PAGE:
Al-Amin Ahamed, Nutritional Sciences

Al-amin Ahamed

The virtues of my leadership style have transformed dramatically throughout my undergraduate career. Whether it be as an Orientation Coordinator or Student Mentor, my experiences have transcribed a more holistic understanding of leadership and its impact on the community. Graduating high school under the Specialized Future Leaders Program, I had entered university with the confidence to put myself out there by already demonstrating essential leadership skills. However, realizing that most did not come from this background I knew it was difficult for others to get involved and give back proactively to the university. It is because of this that my leadership philosophy has garnered around the ability to encourage others to act and reach their true potential. Inevitably, my leadership virtues have evolved to reflect on the values of
acceptance, opportunity and growth not only as a leader but as an individual.

As a commuter student for the first three years of my undergraduate degree, I found it meticulous and demanding to balance my academics and extracurriculars, but by immersing myself in a variety of leadership positions I developed the essential skills to manage my time and create meaningful outcomes. Starting my involvement as an Orientation Executive for Innis College, I proved to others that leadership opportunities can not only be rewarding in the short term, but also in the long run. Not having any prior Innis College experience, I demonstrated the impact of hard work and that commuter representation is important when exemplifying the diversity and values of acceptance. I realized I had the capacity to make a difference in the commuter portfolio by modeling the behaviours of what could be if others took action. This in turn influenced me to extend my leadership involvement throughout campus and the community to inspire others to do the same.

Now in my final year at university, I find myself more involved than ever and in the unique position as one of the first commuter student Residence Dons at Innis College. Within this context I have amalgamated my diverse experiences as a commuting leader to provide essential support to residence students. This dual-perspective in student life has allowed me to accomodate my leadership style for the benefit of all students through one-on-one mentorship. Actively accepting and inspiring all students to get involved subsequently led to more student engagement within the residence. Staying true and authentic to my outspoken brand as a marginalized-queer commuting student similarly modeled much needed representation in leadership. Breaking barriers and dissecting gradients in opportunity I allowed others to seek opportunity of their own to consequently grow in their own values and experiences. This rewarding opportunity allowed me to really put my skills to the test and use my diverse experiences to help build and facilitate a cooperative, productive, supportive and energized residence environment. Planning to also continue my involvement even after I graduate, I have secured the position of Orientation Coordinator 2020 for Innis College.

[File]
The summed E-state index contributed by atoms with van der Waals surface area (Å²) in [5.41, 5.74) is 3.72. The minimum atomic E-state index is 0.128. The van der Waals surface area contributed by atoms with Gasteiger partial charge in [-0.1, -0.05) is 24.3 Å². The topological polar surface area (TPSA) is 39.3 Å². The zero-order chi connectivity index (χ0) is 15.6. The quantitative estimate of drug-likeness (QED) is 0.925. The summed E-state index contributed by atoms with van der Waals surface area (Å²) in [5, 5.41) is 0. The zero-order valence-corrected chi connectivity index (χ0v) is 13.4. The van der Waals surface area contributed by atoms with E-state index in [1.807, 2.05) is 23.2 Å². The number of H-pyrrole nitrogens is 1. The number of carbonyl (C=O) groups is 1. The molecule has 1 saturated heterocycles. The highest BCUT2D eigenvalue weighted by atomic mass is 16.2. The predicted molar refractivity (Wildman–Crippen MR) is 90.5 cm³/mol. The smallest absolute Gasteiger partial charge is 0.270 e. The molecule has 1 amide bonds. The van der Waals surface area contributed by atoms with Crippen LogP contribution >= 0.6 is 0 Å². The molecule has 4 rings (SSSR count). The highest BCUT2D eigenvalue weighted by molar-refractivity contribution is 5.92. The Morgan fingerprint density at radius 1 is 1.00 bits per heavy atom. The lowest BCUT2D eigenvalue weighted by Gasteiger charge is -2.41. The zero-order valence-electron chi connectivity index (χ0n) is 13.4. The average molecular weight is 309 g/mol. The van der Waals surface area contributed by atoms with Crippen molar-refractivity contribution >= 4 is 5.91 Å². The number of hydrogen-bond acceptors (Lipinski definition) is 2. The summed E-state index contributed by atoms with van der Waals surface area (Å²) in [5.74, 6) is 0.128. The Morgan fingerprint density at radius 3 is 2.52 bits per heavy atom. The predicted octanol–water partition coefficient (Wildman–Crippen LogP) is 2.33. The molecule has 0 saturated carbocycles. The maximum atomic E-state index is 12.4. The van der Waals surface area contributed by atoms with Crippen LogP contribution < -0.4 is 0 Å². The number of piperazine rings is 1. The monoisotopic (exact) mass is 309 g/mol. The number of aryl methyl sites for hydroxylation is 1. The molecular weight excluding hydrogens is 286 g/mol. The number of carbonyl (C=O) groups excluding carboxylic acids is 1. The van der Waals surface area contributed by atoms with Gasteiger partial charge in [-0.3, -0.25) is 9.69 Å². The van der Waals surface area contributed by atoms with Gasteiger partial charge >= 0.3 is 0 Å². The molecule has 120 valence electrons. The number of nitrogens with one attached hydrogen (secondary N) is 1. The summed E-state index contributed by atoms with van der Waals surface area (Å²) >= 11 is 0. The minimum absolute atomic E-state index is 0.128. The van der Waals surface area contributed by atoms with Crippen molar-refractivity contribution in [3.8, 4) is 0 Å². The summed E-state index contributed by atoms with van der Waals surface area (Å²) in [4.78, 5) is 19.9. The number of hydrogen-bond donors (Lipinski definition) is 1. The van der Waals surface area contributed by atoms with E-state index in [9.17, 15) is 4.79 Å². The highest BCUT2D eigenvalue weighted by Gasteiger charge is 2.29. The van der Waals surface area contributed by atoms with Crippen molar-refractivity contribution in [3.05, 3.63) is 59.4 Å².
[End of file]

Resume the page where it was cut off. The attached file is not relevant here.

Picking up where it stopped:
Another leadership experience that has contributed valuable outcomes is my experience as the Co-President of the Nutritional Sciences Student Association (NSSA). This role allowed me to branch out from my comfort zone and endeavor in rebranding projects to refresh the identity of the student association. Spearheading the actions taken to produce a new logo, network with new organizations and collaborating with other student unions inevitably helped rebrand and advocate our goals of success and mentorship on behalf of the Department of Nutritional Sciences. Within this position I also helped bridge gaps in student responsibility to create a more cohesive and proactive executive team that in turn worked collaboratively to get work done.

This genuine interest and motivation to make a difference in Nutritional Sciences stemmed from my ongoing research interests in maternal choline diet models. As an undergraduate research student, my project focussed on the effects of a differing maternal choline diets on the long-term lipid metabolism in offspring. By presenting my research to the Department of Nutritional Sciences I developed growth not only as a leader but as an individual by reflecting on constructive criticism. I took this as an opportunity to grow and learn in a demanding field, empowering myself and others who witnessed my achievements.

At first it may seem that my leadership achievements are incoherent; however, all these experiences reinforce the importance of opportunity and mentorship, which can also be reinforced in my involvement as a mentee with the Innis Alumni Mentorship Project and as a mentor with the Global Society for Genetics and Genome Biology (GSGGB) Mentorship Program. Within these roles I have taken the opportunity to learn from a mentor to help facilitate my career goals and motivations, while similarly aiding first year students with their overwhelming transition into university life.

Guiding students to reach their potential is essential when trying to build a community within the university and community context. Inspiring others to actively use their talents through a sense of empowerment and encouragement to act and make a difference has been at the forefront of my leadership philosophy. It has served as the foundation for my ideals and values in valuable leadership contributions and will serve as my platform to continue my positive impact in the long-term.